And it’s not just Pennsylvania. In Texas, groups have had an eye on the Texas Library Association conference since last year. There were protests against keynote speaker Ibram X. Kendi, and conservative groups watched social media for posts about the ­conference.

Audrey Wilson-Youngblood, who was a Keller (TX) ISD librarian attending TLA last year, tweeted about a Wakelet session, only to have someone add an image of badge ribbons that said, “I Read Banned Books,” “Trans Kids Are Our Kids,” and “Black History Is American History.” The person used the doctored image to complain about using tax dollars for a conference that, they said, had a goal of turning students into political activists. Angry replies criticized Wilson-Youngblood ­personally and professionally.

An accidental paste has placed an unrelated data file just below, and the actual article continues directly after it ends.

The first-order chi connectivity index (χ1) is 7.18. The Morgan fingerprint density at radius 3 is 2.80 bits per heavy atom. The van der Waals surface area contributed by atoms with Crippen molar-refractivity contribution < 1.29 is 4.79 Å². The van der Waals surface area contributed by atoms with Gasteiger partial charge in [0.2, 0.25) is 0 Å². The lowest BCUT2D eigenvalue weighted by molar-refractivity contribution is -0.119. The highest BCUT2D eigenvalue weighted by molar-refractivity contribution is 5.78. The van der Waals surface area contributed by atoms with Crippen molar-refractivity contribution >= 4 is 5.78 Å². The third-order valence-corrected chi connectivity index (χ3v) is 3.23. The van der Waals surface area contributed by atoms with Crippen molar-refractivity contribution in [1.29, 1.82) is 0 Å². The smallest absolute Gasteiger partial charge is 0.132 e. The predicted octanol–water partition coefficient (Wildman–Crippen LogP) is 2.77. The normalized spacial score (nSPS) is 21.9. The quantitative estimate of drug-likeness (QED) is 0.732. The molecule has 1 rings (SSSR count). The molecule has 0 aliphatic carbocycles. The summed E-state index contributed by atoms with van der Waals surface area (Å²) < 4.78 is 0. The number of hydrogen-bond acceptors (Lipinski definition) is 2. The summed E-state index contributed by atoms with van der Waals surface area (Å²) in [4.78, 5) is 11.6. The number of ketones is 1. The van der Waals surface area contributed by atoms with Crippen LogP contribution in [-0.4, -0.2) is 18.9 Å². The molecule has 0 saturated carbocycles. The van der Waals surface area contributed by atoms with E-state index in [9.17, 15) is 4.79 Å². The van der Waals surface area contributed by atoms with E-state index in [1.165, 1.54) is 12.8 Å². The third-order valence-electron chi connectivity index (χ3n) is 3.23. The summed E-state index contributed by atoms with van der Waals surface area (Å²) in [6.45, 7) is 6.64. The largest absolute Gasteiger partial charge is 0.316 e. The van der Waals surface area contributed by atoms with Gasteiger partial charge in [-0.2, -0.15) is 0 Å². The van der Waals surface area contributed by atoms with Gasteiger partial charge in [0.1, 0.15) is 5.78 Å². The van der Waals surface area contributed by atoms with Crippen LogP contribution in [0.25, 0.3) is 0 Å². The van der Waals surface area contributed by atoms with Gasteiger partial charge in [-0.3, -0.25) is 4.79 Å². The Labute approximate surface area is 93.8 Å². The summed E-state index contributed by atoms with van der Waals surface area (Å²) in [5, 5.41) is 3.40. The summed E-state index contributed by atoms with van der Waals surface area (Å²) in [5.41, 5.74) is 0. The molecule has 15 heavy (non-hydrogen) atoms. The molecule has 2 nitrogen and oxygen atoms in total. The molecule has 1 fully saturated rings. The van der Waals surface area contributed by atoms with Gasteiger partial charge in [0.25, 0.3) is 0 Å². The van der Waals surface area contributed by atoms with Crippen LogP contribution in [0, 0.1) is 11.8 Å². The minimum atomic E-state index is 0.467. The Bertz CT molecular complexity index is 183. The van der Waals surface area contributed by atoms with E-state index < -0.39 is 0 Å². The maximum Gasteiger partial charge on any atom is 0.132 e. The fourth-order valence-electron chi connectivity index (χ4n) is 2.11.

In January, a letter from the Keller school board informed principals and librarians that the district would not pay for librarians to attend the Texas Library Association conference (TLA 2023) held in Austin from April 19–22. Any educator who wanted to attend had to pay their own way and use personal days instead of professional development time.

A group of parents raised funds for librarians who wanted to attend, says Keller parent Laney Hawes. They raised $2,500 to help offset the cost for three librarians. But money was only part of the issue. There were librarians who want to attend but were “terrified of going, because they know that they’ll be targeted,” says Hawes, who noted the impact on the librarians and students.

“This conference is important to our district and our librarians,” she adds. “This is important education and professional development.”